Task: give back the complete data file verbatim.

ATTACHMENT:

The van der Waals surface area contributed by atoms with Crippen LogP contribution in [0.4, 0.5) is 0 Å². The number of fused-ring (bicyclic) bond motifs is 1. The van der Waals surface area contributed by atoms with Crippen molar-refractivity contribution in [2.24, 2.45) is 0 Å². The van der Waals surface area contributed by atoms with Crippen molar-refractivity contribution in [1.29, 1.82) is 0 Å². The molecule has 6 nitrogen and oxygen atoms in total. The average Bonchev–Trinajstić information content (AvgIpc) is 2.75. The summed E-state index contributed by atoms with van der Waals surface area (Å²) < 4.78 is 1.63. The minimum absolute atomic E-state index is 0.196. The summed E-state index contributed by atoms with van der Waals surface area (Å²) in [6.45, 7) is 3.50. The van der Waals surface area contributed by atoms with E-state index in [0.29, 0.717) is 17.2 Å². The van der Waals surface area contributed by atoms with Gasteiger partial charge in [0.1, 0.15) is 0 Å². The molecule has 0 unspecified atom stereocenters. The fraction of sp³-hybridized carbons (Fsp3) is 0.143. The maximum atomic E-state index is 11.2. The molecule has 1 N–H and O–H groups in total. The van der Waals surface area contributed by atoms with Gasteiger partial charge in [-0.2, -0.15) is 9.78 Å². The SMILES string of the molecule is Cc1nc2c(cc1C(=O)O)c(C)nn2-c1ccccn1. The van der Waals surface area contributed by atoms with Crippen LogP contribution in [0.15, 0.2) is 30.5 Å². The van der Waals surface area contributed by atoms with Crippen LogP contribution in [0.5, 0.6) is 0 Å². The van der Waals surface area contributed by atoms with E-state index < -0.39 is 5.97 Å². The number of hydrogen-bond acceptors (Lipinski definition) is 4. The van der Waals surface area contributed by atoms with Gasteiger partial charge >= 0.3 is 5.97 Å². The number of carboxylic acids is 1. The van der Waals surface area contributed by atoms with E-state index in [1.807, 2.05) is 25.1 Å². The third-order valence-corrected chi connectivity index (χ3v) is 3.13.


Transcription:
The van der Waals surface area contributed by atoms with Crippen LogP contribution in [0.4, 0.5) is 0 Å². The number of fused-ring (bicyclic) bond motifs is 1. The van der Waals surface area contributed by atoms with Crippen molar-refractivity contribution in [2.24, 2.45) is 0 Å². The van der Waals surface area contributed by atoms with Crippen molar-refractivity contribution in [1.29, 1.82) is 0 Å². The molecule has 6 nitrogen and oxygen atoms in total. The average Bonchev–Trinajstić information content (AvgIpc) is 2.75. The summed E-state index contributed by atoms with van der Waals surface area (Å²) < 4.78 is 1.63. The minimum absolute atomic E-state index is 0.196. The summed E-state index contributed by atoms with van der Waals surface area (Å²) in [6.45, 7) is 3.50. The van der Waals surface area contributed by atoms with E-state index in [0.29, 0.717) is 17.2 Å². The van der Waals surface area contributed by atoms with Gasteiger partial charge in [0.1, 0.15) is 0 Å². The molecule has 0 unspecified atom stereocenters. The fraction of sp³-hybridized carbons (Fsp3) is 0.143. The maximum atomic E-state index is 11.2. The molecule has 1 N–H and O–H groups in total. The van der Waals surface area contributed by atoms with Gasteiger partial charge in [-0.2, -0.15) is 9.78 Å². The SMILES string of the molecule is Cc1nc2c(cc1C(=O)O)c(C)nn2-c1ccccn1. The van der Waals surface area contributed by atoms with Crippen LogP contribution in [0.15, 0.2) is 30.5 Å². The van der Waals surface area contributed by atoms with Crippen LogP contribution in [0.5, 0.6) is 0 Å². The van der Waals surface area contributed by atoms with E-state index < -0.39 is 5.97 Å². The number of hydrogen-bond acceptors (Lipinski definition) is 4. The van der Waals surface area contributed by atoms with Gasteiger partial charge >= 0.3 is 5.97 Å². The number of carboxylic acids is 1. The van der Waals surface area contributed by atoms with E-state index in [1.807, 2.05) is 25.1 Å². The third-order valence-corrected chi connectivity index (χ3v) is 3.13.